While looking at Girasoli's wonderful photographs of Hawaii I spotted a tree that looked like a flamboyán (aka Royal Poinciana), a common tree in the Puerto Rican landscape. I knew I had a picture of a flamboyán and while searching for the photo I was reminded that last month I had told Annie that I'd do a blog post on the old part of the Puerto Rican capital. So, here is a selection of images of Old San Juan, a city founded in 1521 and the second oldest city in the Americas.
Plaza de San José is one of the many squares in Old San Juan. It's located on the highest point of the old city and it is a favorite weekend meeting place. The statue in the center is of Ponce de León.
Convento de los Dominicos (Dominican Convent), built in 1523, has served as a convent, a shelter against Caribe Indian raids, and as the Caribbean headquarters of the U.S. Army. More recently it was the administrative center of the Institute of Puerto Rican Culture. I worked there in the late 1970's.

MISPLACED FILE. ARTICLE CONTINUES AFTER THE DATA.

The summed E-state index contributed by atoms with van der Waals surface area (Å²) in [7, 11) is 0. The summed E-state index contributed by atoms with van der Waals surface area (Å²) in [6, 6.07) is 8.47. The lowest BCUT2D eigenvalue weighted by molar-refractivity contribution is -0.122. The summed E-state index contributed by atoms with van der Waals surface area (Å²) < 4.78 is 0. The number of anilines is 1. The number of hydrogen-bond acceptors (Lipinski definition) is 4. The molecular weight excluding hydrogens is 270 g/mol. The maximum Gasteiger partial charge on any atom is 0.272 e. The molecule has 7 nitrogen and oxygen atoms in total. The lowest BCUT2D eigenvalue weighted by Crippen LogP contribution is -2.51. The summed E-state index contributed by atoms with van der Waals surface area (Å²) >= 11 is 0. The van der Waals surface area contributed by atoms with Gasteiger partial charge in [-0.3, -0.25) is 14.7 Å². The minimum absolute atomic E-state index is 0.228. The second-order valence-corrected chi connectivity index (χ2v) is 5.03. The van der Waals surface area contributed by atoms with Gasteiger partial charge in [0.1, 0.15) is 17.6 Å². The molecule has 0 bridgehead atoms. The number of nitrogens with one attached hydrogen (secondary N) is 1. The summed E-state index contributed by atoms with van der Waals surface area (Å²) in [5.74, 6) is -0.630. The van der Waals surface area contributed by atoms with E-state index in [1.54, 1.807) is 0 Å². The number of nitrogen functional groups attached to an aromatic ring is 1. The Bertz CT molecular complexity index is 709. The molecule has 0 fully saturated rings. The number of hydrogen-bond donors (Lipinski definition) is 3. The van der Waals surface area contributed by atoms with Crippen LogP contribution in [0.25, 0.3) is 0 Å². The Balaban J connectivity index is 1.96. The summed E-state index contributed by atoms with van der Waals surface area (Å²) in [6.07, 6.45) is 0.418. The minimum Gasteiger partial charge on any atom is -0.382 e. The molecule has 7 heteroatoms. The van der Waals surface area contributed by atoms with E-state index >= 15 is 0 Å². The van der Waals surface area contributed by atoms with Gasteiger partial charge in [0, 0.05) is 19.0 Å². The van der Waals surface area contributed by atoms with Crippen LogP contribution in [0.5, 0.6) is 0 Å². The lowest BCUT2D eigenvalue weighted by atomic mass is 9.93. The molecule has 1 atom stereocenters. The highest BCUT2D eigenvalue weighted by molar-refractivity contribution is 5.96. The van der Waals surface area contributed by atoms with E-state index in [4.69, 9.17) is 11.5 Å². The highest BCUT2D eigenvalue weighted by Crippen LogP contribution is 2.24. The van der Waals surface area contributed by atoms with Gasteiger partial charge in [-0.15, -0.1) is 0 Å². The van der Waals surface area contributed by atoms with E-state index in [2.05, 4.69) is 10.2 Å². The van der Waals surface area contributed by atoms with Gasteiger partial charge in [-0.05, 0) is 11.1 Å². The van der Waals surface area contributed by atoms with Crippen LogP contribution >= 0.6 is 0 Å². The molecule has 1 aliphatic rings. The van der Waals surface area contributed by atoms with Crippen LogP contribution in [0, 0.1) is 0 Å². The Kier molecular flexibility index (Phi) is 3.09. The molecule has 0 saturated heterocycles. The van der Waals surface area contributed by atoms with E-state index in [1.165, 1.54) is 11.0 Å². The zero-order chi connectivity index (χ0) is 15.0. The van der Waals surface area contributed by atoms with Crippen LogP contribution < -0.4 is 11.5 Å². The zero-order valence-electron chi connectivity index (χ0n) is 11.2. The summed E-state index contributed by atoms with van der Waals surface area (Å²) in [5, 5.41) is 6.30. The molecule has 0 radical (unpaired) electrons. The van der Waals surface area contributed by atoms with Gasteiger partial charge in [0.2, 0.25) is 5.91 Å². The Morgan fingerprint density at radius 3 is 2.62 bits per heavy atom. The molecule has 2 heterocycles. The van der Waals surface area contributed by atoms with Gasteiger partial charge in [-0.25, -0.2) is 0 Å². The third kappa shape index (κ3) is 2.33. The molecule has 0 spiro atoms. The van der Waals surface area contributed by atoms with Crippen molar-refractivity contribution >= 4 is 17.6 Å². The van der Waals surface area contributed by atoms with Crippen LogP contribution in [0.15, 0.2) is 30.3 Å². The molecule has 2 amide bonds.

Escalinata Calle de las Monjas (Step street of the Nuns). Next to this street there was a convent ( now a hotel) and the Cathedral.
Escalinata Calle de las Monjas
Caleta de las Monjas - a pretty blue cobblestone street at the base of the Escalinata de las Monjas.
Calle del Sol
Calle Caleta de San Juan. This street leads to the "Puerta de San Juan", a huge wooden door in the wall that surrounds the city. The door is the only surviving one out of six doors that were closed at sundown to protect the city from invaders.
Square in front of a church dedicated to San Francisco. This is a very popular square with the local residents who meet here to converse and play dominoes. In the 1960's the mayoress of the city installed outdoor television sets in this square for the enjoyment of the local populace. The TVs are gone now and replaced by these concrete tables and chairs decorated with dominoes.
Calle de San Francisco leading to the Fort of San Cristóbal, one of the two forts in Old San Juan.
Street opposite the fort and leading to the pier. The pink building on the right is the Tapia Theatre, built in 1832.
The adoquines, blue cobblestone pavers, were made with European iron furnace slag that, according to historians, was part of the ballast of the sugar carrying ships. Subjected to time, weather and traffic, the pavers have developed a very characteristic shiny blue-gray hue. Most of the narrow streets in Old San Juan are paved with adoquines.